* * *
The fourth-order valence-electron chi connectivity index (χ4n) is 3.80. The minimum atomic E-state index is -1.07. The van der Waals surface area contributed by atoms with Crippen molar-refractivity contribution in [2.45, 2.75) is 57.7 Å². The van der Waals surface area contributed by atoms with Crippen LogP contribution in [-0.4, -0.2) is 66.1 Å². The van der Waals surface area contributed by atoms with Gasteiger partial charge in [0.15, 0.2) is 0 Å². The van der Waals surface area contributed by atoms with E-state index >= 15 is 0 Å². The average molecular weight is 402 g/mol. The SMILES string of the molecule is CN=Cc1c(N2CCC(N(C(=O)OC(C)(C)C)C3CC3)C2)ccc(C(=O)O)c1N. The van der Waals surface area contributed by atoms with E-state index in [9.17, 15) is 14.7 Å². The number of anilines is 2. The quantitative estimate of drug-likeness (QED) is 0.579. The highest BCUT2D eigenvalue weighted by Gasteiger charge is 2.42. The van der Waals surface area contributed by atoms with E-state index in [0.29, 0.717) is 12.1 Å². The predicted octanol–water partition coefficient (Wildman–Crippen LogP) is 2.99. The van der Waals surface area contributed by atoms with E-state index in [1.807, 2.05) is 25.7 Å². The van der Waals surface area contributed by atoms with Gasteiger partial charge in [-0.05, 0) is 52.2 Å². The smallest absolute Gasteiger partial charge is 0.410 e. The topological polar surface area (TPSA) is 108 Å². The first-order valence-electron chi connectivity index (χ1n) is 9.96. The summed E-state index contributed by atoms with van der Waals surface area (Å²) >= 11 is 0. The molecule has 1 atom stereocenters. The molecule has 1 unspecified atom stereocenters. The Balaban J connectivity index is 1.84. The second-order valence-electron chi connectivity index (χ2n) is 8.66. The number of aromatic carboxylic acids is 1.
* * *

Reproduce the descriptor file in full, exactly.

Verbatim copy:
The fourth-order valence-electron chi connectivity index (χ4n) is 3.80. The minimum atomic E-state index is -1.07. The van der Waals surface area contributed by atoms with Crippen molar-refractivity contribution in [2.45, 2.75) is 57.7 Å². The van der Waals surface area contributed by atoms with Crippen LogP contribution in [-0.4, -0.2) is 66.1 Å². The van der Waals surface area contributed by atoms with Gasteiger partial charge in [0.15, 0.2) is 0 Å². The van der Waals surface area contributed by atoms with E-state index >= 15 is 0 Å². The average molecular weight is 402 g/mol. The SMILES string of the molecule is CN=Cc1c(N2CCC(N(C(=O)OC(C)(C)C)C3CC3)C2)ccc(C(=O)O)c1N. The van der Waals surface area contributed by atoms with E-state index in [9.17, 15) is 14.7 Å². The number of anilines is 2. The quantitative estimate of drug-likeness (QED) is 0.579. The highest BCUT2D eigenvalue weighted by Gasteiger charge is 2.42. The van der Waals surface area contributed by atoms with E-state index in [0.29, 0.717) is 12.1 Å². The predicted octanol–water partition coefficient (Wildman–Crippen LogP) is 2.99. The van der Waals surface area contributed by atoms with E-state index in [1.807, 2.05) is 25.7 Å². The van der Waals surface area contributed by atoms with Gasteiger partial charge in [-0.05, 0) is 52.2 Å². The smallest absolute Gasteiger partial charge is 0.410 e. The topological polar surface area (TPSA) is 108 Å². The first-order valence-electron chi connectivity index (χ1n) is 9.96. The summed E-state index contributed by atoms with van der Waals surface area (Å²) >= 11 is 0. The molecule has 1 atom stereocenters. The molecule has 1 unspecified atom stereocenters. The Balaban J connectivity index is 1.84. The second-order valence-electron chi connectivity index (χ2n) is 8.66. The number of aromatic carboxylic acids is 1.